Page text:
1967 Jaguar E-Type Convertible 5.3L series IIISOLD
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Engine Type: 4.2 Litre Inline 6-Cylinder
Engine Number:7E11118-9
Color:Opalescent Maroon / Black Leather

Reference Number 211263

as of 2/14/2013

Overview
Car 1967 Jaguar E-Type Convertible 5.3L series III
VIN 1E14039 
Mileage 26,012 miles 
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Known History

 

1967 Jaguar E-Type 4.2 Roadster

s/n 1E14039, Engine no. 7E11118-9

Opalescent Maroon with Black Leather

 

The E-Type was unveiled in March of 1961 at the Geneva Motor Show, following the famous 11th hour disorder (one of the cars was driven to the show from England with just hours to spare). The car was an immediate sensation: its specification was state of the art, its bodywork arrestingly gorgeous, and the price surprisingly affordable. It embodied William Lyons` values beautifully and it is no surprise that the E-Type has become such a legendary part of automotive history. The specification clearly demonstrated Jaguar’s racing experience and included independent suspension all around (at a time when Ferrari was still using live rear axles), disc brakes all around (inboard at the rear to reduce unsprung weight), and of course Jaguar’s legendary twin cam inline-6. The cars were continuously developed, with the addition of 4.2 liter engine and fully synchronized gearboxes for 1965. Later cars, particularly in the United States, had safety and emissions equipment that negatively influenced both performance and aesthetics, so these Series I 4.2 liter cars are widely considered to be the pick of the bunch.

 

This particular XKE is a uniquely original example. From 1967 to 2012 the car has been in the care of just two Southern California owners, and has logged just 26,000 documented miles from new. It remains a phenomenal, unrestored E-Type Roadster with mint original interior and partially original paint. Touch up work has been performed as necessary over the years to retain a strong luster, but the car has never been fully disassembled or restored, and accordingly retains a wonderful composure. In January of 2013, a comprehensive yet non-invasive service was performed by Jaguar specialist Steve Gordon in a no-expense-spared fashion. The car runs and drives as intended by Jaguar Cars, and will not disappoint a seasoned E-Type enthusiast looking for a time capsule experience. Also of particular interest, this exact car was the basis for the Harold Cleworth’s original painting featuring an E-Type Roadster, which thousands of posters were duplicated from.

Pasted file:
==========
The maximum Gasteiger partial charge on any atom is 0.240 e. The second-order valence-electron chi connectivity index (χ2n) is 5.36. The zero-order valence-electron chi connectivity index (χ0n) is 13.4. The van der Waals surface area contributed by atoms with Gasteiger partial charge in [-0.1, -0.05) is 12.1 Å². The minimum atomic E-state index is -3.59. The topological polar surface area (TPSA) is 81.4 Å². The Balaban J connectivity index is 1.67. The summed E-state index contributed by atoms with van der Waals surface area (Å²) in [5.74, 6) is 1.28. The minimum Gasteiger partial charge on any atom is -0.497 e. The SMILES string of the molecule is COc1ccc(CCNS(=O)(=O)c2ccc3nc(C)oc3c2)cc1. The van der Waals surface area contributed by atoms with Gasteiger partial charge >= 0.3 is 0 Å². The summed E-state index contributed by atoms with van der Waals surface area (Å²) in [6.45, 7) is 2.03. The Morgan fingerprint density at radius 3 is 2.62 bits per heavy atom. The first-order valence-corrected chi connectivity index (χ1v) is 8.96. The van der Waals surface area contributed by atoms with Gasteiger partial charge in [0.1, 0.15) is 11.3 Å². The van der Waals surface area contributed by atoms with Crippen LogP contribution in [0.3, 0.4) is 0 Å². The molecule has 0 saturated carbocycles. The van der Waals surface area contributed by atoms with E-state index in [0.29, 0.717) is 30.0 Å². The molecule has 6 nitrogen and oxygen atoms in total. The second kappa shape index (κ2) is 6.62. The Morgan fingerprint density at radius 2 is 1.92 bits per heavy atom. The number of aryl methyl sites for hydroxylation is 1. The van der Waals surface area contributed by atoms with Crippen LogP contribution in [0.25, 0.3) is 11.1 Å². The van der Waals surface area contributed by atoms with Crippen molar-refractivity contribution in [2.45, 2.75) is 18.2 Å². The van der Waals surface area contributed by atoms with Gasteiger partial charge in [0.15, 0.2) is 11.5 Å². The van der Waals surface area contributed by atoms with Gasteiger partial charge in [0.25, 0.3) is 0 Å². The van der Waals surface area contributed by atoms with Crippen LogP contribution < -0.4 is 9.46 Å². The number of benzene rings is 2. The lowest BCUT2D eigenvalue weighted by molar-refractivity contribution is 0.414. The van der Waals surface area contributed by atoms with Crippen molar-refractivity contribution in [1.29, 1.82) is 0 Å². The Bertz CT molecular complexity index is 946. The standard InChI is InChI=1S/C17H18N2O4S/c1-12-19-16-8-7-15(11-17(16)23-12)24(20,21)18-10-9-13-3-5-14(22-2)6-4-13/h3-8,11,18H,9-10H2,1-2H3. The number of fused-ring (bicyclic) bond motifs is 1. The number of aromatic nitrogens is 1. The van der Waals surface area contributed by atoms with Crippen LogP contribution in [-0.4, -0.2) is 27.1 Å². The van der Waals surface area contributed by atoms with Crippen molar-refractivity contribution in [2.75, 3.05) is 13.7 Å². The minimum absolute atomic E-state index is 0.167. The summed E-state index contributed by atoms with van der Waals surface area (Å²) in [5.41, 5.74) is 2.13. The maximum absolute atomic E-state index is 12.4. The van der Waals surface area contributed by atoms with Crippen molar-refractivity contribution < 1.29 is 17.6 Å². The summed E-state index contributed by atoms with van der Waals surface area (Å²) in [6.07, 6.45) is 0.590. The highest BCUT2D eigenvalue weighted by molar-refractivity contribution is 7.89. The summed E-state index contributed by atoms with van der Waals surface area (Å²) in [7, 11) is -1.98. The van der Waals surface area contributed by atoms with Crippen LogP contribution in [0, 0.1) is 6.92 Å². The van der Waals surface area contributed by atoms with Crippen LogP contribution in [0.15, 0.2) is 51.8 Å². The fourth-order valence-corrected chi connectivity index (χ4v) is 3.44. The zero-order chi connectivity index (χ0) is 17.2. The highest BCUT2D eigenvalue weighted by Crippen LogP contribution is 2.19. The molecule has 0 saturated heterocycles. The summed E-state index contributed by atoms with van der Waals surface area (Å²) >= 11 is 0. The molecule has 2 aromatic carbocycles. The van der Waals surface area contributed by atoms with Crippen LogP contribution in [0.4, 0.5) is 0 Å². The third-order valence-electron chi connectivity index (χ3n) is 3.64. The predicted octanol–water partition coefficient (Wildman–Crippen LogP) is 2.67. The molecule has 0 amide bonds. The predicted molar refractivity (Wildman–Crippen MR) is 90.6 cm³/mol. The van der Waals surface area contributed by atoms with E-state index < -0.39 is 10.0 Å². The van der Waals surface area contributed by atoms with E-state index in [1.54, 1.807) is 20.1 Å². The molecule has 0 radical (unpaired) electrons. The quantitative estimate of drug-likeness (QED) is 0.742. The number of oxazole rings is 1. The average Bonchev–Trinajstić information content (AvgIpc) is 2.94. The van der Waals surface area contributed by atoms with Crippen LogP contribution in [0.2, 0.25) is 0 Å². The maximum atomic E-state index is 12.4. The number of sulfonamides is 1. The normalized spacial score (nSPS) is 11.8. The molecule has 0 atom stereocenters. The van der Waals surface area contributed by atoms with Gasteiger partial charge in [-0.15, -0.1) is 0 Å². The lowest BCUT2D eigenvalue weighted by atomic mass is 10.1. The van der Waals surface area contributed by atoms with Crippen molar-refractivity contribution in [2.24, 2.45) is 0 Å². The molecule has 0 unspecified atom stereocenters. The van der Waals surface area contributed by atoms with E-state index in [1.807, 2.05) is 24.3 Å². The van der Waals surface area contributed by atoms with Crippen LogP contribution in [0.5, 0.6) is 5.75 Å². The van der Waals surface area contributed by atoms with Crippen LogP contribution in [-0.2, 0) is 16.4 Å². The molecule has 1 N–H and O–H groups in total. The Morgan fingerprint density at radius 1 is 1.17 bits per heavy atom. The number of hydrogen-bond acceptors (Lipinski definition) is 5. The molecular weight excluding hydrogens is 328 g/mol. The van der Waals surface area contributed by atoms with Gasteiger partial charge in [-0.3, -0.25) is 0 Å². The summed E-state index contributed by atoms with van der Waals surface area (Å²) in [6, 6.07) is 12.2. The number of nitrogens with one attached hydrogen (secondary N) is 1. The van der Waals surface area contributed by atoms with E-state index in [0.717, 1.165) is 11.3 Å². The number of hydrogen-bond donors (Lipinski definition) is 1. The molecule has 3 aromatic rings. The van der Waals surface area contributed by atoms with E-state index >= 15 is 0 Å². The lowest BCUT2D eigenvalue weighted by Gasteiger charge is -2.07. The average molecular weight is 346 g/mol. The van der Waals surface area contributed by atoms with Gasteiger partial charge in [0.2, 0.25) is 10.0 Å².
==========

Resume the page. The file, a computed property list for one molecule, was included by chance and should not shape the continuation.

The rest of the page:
The car has exceedingly straight, solid, and undisturbed panels throughout. Panel match at the doors, trunk lid, and especially the engine cover to cowl are all outstanding. While portions of the paint look to have been refinished, select areas may retain the original opalescent maroon. Thanks to its longtime California custodianship, this car has never required any corrosion repairs, whatsoever. The chrome is very good throughout, and appears to be all original, with only minor aging. The front bumper over-riders have been removed. The window class is very good throughout, and the tinted windshield appears to be original. The car sits on beautiful chrome wheels.

 

The interior employs original seat, door panel, kick panel, and dash top upholstery. The top cover is original, as are the gauges and switchgear, all in wonderful condition given their age. The original wood rimmed wheel is in very good order, as are the carpets. The trunk, which is entirely original and nicely preserved, shows well, and has the pleasant smell of a truly well-kept unrestored car.

 

The engine bay and underside are largely untouched from new, but very clean and mechanically tidy. The floors, wheel arches, and rocker panels are absolutely undisturbed. The engine and driveline are quite dry, nicely detailed, and very correct to period in their appearance. This example is, of course, matching numbers.

 

The car drives as close to a new car as can be imagined. The road feel is that of a tight, responsive, and well tuned automobile. It starts easily with unusual noises or smoke, and the engine displays good power. The choke mechanism works properly, as do the gauges. The transmission has beautiful synchros, including first gear. The brakes are effective, pulling the car down straight. The recent mechanical work performed by Steve Gordon was detail oriented, as to include the mounting of 5 new tires, changing of all fluids and filters, installing new interior the dash lights bulbs, installing new trunk lid springs, adjusting the valves, installing select tie-rod bushings as necessary, along with a new brake servo, rebuilding the distributor, and replacing the exhaust down pipes and studs. In total, the recent work performed came to just under $10,000, and records are on file to confirm all work performed.

 

Included with the sale are the original tools in the original tool roll, the original owner’s manual, a wonderful set of records going back to the early 1970s, and of course one of the Harold Cleworth posters. Also included are the unrestored sun visors, and records for the recent work. In a sea of restored E-Type Jaguars, this car will appeal to the originality-minded buyer looking for a true historical artifact.